There is a long-standing bug in (Open)Solaris and derivatives (including NexentaStor) that breaks Active Directory interoperability:
Beginning with Windows Server 2003, Active Directory supports VLV searches. Every VLV search request must be accompanied by 2 request controls: the SSS control and the VLV control. However, Active Directory imposes some general criteria on the SSS control:
1. Cannot sort based on more than one sort keys/attributes.
2. Cannot sort based on the “distinguishedName” attribute (presumably Microsoft does not use the “DN” attribute).
3. Cannot sort based on a constructed attribute (presumably an attribute not stored on Active Directory).
Unfortunately, Solaris LDAP clients use 2 sort keys/attributes: “cn” and “uid” in the SSS control. Subsequently, when dumping a container or a naming database, Solaris LDAP clients would receive LDAP_UNAVAILABLE_CRITICAL_EXTENSION.
$ ldaplist passwd
ldaplist: Object not found (LDAP ERROR (12): Unavailable critical extension.)
This issue has been detailed elsewhere, including at utexas.edu. There appear to be at least four solutions:
- Wait for the fix from
SunOracle to reach the light of day: this bug was apparently fixed in SNV 144. (I expect the fix is out in Solaris 11 Express now, but have not tested this myself.)
- Apply the hotfix in Microsoft’s KB886683 to your domain controllers, which will disable VLV.
- Run separate ADAM instances with VLV disabled, and point your Solaris machines at them instead of directly at your domain controllers. From the blog post linked above, it sounds like the University of Texas chose this route.
- Use OpenLDAP as a proxy in front of Active Directory; configure your Solaris machines to use the proxies instead of Active Directory servers. This is the solution detailed in this blog post.
Disclaimer: I am not a FirePass administrator; only an end-user and have no other relationship with F5. There may be better methods to address this issue; please comment if you know of one.
Preliminaries: Although the F5 FirePass SSL VPN product supports Linux, as best as I can tell, that support is somewhat limited: My understanding is that they officially claim support for 32-bit installs only, and they do not appear to track new distribution releases particularly aggressively. F5 has also been somewhat slow in supporting new browser versions: They announced support for Firefox 3 on October 6, 2008, nearly four months after its release and with only two months to go before Firefox 2 was end-of-lifed. For Firefox 3.6 support, a comment on the post linked above states that you need to request a special hot fix from F5 (which my site has not applied). There is no Google Chrome support that I am aware of.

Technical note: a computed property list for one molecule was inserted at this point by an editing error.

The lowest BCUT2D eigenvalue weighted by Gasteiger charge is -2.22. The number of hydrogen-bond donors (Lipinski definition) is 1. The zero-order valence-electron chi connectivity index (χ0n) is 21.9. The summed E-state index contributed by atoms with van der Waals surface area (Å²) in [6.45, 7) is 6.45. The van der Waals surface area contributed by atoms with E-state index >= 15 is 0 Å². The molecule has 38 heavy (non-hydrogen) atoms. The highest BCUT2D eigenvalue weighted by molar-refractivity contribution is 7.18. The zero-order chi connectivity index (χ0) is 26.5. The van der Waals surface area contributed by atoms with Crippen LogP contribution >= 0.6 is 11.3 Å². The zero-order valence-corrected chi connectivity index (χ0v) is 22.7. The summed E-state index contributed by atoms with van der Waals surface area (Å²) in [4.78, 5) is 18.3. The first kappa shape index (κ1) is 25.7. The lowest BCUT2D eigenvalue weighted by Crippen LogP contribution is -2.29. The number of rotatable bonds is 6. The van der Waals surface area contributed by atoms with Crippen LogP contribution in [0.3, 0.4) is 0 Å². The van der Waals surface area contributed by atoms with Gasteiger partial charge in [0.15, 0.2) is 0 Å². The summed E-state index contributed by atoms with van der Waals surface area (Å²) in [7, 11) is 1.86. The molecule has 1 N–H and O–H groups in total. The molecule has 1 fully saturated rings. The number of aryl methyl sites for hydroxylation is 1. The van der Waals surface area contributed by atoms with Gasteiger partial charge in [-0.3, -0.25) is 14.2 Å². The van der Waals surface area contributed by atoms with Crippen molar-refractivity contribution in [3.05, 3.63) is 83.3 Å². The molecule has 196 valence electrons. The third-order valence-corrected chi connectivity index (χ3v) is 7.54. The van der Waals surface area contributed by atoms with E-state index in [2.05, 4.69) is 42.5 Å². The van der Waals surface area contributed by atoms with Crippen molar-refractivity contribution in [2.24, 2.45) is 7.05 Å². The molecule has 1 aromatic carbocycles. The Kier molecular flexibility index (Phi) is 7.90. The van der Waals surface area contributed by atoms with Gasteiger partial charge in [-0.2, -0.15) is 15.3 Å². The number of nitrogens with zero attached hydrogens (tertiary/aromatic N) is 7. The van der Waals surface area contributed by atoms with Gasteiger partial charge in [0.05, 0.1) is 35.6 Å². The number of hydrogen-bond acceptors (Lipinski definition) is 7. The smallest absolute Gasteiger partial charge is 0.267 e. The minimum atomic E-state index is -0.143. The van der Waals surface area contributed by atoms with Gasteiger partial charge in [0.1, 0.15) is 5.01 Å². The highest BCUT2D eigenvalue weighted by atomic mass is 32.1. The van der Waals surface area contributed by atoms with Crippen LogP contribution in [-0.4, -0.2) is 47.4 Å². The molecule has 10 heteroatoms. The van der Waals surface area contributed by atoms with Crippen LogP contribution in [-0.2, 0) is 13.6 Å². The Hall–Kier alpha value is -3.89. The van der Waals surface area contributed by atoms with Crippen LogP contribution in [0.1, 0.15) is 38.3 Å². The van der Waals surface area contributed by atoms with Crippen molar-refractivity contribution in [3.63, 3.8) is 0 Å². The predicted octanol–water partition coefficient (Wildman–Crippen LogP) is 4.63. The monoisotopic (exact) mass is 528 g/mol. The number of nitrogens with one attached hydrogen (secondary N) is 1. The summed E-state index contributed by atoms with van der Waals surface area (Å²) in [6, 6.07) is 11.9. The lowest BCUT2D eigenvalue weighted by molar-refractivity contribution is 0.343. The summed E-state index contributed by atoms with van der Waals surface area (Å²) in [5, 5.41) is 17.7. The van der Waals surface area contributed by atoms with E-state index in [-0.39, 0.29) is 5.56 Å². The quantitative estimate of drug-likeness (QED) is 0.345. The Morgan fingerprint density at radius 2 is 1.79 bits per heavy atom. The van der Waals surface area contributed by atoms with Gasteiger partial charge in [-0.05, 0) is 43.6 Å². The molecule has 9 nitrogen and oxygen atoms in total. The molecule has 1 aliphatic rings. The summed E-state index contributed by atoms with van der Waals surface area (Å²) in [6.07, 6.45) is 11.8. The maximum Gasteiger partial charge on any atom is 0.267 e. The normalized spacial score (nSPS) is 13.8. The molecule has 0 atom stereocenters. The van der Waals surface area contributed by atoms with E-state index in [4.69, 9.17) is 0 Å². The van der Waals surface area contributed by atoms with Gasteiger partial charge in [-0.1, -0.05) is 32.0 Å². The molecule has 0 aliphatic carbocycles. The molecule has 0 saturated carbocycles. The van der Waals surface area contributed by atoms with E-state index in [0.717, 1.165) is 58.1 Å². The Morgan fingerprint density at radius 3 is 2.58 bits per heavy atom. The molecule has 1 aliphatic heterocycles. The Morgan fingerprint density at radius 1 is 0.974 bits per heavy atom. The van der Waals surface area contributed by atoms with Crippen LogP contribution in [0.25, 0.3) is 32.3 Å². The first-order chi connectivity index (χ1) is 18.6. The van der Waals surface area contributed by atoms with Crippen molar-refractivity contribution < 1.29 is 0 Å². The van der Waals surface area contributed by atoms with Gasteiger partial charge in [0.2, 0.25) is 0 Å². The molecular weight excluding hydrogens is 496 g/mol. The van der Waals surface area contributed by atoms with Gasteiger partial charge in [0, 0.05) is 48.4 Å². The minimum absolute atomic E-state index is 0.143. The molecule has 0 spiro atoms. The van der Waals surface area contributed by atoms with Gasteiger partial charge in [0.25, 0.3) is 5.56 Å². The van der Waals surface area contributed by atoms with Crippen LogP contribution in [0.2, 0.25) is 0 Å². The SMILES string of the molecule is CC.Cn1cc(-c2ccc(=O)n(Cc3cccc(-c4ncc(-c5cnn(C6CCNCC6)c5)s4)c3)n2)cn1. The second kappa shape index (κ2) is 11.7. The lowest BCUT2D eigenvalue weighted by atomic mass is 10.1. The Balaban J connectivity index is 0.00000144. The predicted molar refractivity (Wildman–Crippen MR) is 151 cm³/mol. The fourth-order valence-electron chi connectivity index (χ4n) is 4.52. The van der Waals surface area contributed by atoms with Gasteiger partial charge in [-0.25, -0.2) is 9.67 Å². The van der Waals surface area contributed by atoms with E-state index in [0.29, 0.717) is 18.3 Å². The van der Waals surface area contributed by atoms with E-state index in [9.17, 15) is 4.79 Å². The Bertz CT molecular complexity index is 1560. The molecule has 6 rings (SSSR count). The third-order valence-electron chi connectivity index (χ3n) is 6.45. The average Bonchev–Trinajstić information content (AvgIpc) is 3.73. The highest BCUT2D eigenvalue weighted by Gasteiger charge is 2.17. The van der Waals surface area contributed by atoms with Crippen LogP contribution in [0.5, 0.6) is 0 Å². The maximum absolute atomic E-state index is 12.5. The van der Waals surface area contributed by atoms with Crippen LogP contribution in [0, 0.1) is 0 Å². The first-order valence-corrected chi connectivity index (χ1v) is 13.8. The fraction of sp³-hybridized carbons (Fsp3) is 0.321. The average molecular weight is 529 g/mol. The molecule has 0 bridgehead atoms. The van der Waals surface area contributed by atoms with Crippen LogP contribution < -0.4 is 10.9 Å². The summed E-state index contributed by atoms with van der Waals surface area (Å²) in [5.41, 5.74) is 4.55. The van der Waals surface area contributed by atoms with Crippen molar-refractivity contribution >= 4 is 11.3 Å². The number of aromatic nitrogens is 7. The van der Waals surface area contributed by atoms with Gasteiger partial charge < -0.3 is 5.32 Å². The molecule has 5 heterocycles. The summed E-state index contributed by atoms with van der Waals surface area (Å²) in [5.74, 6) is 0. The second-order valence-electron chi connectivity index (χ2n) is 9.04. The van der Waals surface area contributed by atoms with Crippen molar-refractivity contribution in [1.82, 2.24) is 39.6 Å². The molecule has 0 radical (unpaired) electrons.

Further, F5’s automated client installation tools have unfortunately never worked for me on Linux, even when the architecture and browser are in their support matrix. The manual download instruction links are also broken on the FirePass install I connect to.
Solution: Install a dedicated, 32-bit version of Firefox in a supported version; create a single-purpose Firefox profile for VPN use. Add the FirePass client to that browser and the operating system.
Running a lot of Red Hat VMs in your virtual infrastructure, on shared storage? CentOS, Scientific Linux, both versions 4 and 5, they count for these purposes; Fedora should likely be included too. Do you have the slocate (version 4.x and earlier) or mlocate (version 5.x) RPMs installed? If you’re uncertain, check using the following:
> rpm -q slocate
> rpm -q mlocate
If so, multiple RHEL VMs plus mlocate or slocate may be adding up to an array-crushing 4:02am shared storage load and latency spike for you. Before being addressed, this spike was bad enough at my place of employment (when combined with a NetApp Sunday-morning disk scrub) to cause a Windows VM to crash with I/O errors. Ouch.
I finally got around to installing Ubuntu (Hardy) on my Eee PC this weekend. My only regret: That I waited so long to do it.
In the past, I’ve used our local mirror of the CentOS yum repository to kickstart machines booted using PXE; apparently, this no longer works with CentOS 5.1, although it did with 5.0. If you attempt to do so, after the initial PXE boot, you get the following message:
The CentOS installation tree in that directory does not seem to match your boot media.
So, you recognize that FreeBSD isn’t officially supported on VMware ESX, but you want to give it a try anyway? Here’s what I did to get it installed, with VMware Tools and using e1000 Ethernet drivers:
Installation was for the most part straightforward – I chose “Other” for the operating system type, and allocated resources like I would for pretty much any other operating system. The install from an NFS-mounted ISO image worked fine; I’ve only run into two issues so far: Installing VMware Tools and changing the Ethernet drivers from the default Lance drivers.